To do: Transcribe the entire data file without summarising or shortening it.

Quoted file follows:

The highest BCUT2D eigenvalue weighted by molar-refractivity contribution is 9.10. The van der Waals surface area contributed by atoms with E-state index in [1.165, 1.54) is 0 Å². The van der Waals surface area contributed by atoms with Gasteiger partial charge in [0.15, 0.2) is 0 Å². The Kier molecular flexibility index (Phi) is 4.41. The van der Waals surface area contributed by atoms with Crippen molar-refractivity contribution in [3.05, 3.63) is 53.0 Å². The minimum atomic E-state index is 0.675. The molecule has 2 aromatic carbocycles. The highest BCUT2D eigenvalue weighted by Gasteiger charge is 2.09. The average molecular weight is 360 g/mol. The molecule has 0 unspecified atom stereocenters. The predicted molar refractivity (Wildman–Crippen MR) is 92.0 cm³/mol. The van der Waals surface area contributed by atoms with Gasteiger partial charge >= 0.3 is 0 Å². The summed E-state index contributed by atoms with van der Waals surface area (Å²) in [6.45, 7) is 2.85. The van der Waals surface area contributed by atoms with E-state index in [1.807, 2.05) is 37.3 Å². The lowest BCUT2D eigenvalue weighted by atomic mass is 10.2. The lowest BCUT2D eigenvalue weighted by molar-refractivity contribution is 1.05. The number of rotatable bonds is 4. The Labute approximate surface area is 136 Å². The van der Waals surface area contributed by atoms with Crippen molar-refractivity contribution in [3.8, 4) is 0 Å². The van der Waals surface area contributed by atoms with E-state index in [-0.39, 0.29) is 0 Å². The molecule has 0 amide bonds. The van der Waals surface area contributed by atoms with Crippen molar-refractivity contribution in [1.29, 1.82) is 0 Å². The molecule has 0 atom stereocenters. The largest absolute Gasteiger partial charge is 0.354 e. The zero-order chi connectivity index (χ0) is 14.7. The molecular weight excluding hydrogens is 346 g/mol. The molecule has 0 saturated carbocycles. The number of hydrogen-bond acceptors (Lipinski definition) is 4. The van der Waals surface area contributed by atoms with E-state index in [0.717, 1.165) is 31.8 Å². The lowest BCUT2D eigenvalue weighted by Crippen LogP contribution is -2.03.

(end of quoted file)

The highest BCUT2D eigenvalue weighted by molar-refractivity contribution is 9.10. The van der Waals surface area contributed by atoms with E-state index in [1.165, 1.54) is 0 Å². The van der Waals surface area contributed by atoms with Gasteiger partial charge in [0.15, 0.2) is 0 Å². The Kier molecular flexibility index (Phi) is 4.41. The van der Waals surface area contributed by atoms with Crippen molar-refractivity contribution in [3.05, 3.63) is 53.0 Å². The minimum atomic E-state index is 0.675. The molecule has 2 aromatic carbocycles. The highest BCUT2D eigenvalue weighted by Gasteiger charge is 2.09. The average molecular weight is 360 g/mol. The molecule has 0 unspecified atom stereocenters. The predicted molar refractivity (Wildman–Crippen MR) is 92.0 cm³/mol. The van der Waals surface area contributed by atoms with Gasteiger partial charge >= 0.3 is 0 Å². The summed E-state index contributed by atoms with van der Waals surface area (Å²) in [6.45, 7) is 2.85. The van der Waals surface area contributed by atoms with E-state index in [1.807, 2.05) is 37.3 Å². The lowest BCUT2D eigenvalue weighted by atomic mass is 10.2. The lowest BCUT2D eigenvalue weighted by molar-refractivity contribution is 1.05. The number of rotatable bonds is 4. The Labute approximate surface area is 136 Å². The van der Waals surface area contributed by atoms with Crippen molar-refractivity contribution in [3.8, 4) is 0 Å². The van der Waals surface area contributed by atoms with E-state index in [-0.39, 0.29) is 0 Å². The molecule has 0 amide bonds. The van der Waals surface area contributed by atoms with Crippen molar-refractivity contribution in [1.29, 1.82) is 0 Å². The molecule has 0 atom stereocenters. The largest absolute Gasteiger partial charge is 0.354 e. The zero-order chi connectivity index (χ0) is 14.7. The molecular weight excluding hydrogens is 346 g/mol. The molecule has 0 saturated carbocycles. The number of hydrogen-bond acceptors (Lipinski definition) is 4. The van der Waals surface area contributed by atoms with E-state index in [0.717, 1.165) is 31.8 Å². The lowest BCUT2D eigenvalue weighted by Crippen LogP contribution is -2.03.